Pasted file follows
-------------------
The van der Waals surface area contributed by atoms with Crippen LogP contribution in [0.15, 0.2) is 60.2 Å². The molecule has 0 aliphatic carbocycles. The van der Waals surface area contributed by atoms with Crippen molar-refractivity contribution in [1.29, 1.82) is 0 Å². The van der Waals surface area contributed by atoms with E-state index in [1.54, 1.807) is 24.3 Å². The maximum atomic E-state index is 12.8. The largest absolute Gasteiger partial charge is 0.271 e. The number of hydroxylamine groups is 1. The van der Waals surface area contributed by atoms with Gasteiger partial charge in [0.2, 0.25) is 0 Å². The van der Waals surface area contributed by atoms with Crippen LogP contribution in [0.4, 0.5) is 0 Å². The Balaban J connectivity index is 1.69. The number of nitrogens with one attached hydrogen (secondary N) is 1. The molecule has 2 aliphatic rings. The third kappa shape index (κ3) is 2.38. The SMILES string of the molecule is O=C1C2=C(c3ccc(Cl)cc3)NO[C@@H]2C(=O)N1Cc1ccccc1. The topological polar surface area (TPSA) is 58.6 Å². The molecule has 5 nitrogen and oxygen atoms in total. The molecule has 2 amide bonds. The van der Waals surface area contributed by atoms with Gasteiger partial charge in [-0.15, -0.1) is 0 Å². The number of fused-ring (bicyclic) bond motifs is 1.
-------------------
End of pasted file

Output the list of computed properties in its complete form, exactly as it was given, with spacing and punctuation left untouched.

The van der Waals surface area contributed by atoms with Crippen LogP contribution in [0.15, 0.2) is 60.2 Å². The molecule has 0 aliphatic carbocycles. The van der Waals surface area contributed by atoms with Crippen molar-refractivity contribution in [1.29, 1.82) is 0 Å². The van der Waals surface area contributed by atoms with E-state index in [1.54, 1.807) is 24.3 Å². The maximum atomic E-state index is 12.8. The largest absolute Gasteiger partial charge is 0.271 e. The number of hydroxylamine groups is 1. The van der Waals surface area contributed by atoms with Gasteiger partial charge in [0.2, 0.25) is 0 Å². The van der Waals surface area contributed by atoms with Crippen LogP contribution in [0.4, 0.5) is 0 Å². The Balaban J connectivity index is 1.69. The number of nitrogens with one attached hydrogen (secondary N) is 1. The molecule has 2 aliphatic rings. The third kappa shape index (κ3) is 2.38. The SMILES string of the molecule is O=C1C2=C(c3ccc(Cl)cc3)NO[C@@H]2C(=O)N1Cc1ccccc1. The topological polar surface area (TPSA) is 58.6 Å². The molecule has 5 nitrogen and oxygen atoms in total. The molecule has 2 amide bonds. The van der Waals surface area contributed by atoms with Gasteiger partial charge in [-0.15, -0.1) is 0 Å². The number of fused-ring (bicyclic) bond motifs is 1.